Six years ago, Heidi Renton, 57, made the decision to leave her career in education and retrain as a Relationship Counsellor after coming to the conclusion that she wanted greater control over her job and a better work-life balance. For Heidi, this was a life-changing decision which saw her move away from a field of work she knew inside-out, into the unknown territory of a new profession, which she hoped would give her a more flexible and rewarding professional life…
“I wanted a career in which my age and life experience would actually count in my favour, rather than against me”
Before retraining as a Relationship Counsellor, Heidi had worked full-time as an Education Officer for the British Board of Film Classification (BBFC) and did a daily commute from Hampshire to London. Although she wasn’t unhappy in her work, she was working long hours, commuting three hours a day and doing huge amounts of travelling, which began to take its toll on her general wellbeing. Then after a workplace restructure in 2013, Heidi decided it was time for change.
She explains, “It was a great job, but I did it for many years and it was time to do something different. I was frequently exhausted and keen to find a different way of working. I wanted to reshape my working life into an interesting career which was completely under my control, where I could work as little or as much as I wanted to, right up to – and even beyond – retirement age; a career in which my age and life experience would actually count in my favour, rather than against me.”
The mum-of-one began to consider her options and as someone who is always curious to hear about other people’s lives, she thought that she might enjoy a role in counselling, more specifically ‘talking therapy.’ At the time, the NHS had just launched their national Improving Access to Psychological Therapies (IAPT) programme and Heidi noticed that people were increasingly prepared to talk about mental health issues, making it an ideal time to make her move.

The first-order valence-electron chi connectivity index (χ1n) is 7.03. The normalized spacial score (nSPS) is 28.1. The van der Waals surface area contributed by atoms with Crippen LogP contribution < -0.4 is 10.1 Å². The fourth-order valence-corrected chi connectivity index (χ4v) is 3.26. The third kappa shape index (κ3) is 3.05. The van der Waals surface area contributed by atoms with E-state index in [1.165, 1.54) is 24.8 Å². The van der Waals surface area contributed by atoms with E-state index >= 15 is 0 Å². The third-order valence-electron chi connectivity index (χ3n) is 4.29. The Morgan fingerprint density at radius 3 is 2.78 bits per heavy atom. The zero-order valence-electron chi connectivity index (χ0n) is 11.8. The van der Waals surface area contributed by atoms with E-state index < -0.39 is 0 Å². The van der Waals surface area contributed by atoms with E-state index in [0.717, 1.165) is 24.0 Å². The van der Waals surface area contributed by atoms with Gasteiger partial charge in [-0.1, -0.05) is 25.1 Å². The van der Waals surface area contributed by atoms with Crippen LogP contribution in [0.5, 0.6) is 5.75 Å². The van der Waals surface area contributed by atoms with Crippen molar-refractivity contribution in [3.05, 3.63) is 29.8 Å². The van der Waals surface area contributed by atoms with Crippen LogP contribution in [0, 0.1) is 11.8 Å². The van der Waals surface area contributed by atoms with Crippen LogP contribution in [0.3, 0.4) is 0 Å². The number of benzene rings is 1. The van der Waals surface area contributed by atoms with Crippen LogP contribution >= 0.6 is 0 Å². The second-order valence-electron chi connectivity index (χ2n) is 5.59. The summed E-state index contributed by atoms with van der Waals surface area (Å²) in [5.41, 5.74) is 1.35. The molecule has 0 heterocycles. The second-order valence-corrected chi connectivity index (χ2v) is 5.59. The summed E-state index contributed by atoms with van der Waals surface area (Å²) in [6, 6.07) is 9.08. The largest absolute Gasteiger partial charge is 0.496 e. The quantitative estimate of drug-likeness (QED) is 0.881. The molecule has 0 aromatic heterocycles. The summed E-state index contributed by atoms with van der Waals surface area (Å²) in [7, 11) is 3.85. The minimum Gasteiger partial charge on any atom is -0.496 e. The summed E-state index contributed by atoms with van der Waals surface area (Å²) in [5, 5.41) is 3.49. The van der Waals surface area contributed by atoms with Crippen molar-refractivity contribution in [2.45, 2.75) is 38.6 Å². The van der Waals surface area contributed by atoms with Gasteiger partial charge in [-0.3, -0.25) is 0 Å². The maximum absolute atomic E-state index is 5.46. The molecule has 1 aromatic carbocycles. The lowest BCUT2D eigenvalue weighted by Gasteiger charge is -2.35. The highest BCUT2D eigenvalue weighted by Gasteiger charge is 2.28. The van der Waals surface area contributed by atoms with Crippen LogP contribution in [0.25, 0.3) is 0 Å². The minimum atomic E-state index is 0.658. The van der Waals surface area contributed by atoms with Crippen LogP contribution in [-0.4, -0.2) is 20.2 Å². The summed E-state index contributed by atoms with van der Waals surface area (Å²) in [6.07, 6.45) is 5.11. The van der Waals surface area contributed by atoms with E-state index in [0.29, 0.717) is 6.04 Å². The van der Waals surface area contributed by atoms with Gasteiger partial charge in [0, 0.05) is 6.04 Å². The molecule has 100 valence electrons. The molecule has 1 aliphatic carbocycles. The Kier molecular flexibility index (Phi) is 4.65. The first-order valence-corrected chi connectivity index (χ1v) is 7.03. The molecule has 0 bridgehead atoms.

She also contacted one of her friends who happened to be a Relationship Counsellor, and the conversation that ensued became a turning point:
“My friend described the various challenges – but also the joys – of working with three people in the room. We discussed the importance of couple relationships in our society, how they affect every aspect of our lives and can be crucial not just to adult mental health but also the welfare of children. Reflecting later on our conversation, and on my own relationship experiences and family history, I decided that couples therapy was sufficiently interesting for me to specialise in. Once that switch had flicked in my head, I was ready to seriously consider undertaking psychotherapy training. But where to start?”
“I couldn’t afford to give up my current work and throw myself into a full-time course – but I also didn’t want to spend ages training. I set myself the goal of taking 3-4 years from starting my training to actually being paid as a Relationship Counsellor”
After some desk research, Heidi decided to apply for one of Tavistock Relationships’ training courses. They offered evening classes at their centre – a short walk from where Heidi worked – which meant she was able to keep her job in education whilst she retrained. She continued to work full-time for as long as possible, before negotiating a reduction of her days as the course intensified.
She explains: “This was crucial, as I couldn’t afford to give up my current work and throw myself into a full-time course – but I also didn’t want to spend ages training. I set myself the goal of taking 3-4 years from starting my training, to actually being paid as a Relationship Counsellor (spoiler alert: I achieved it!).”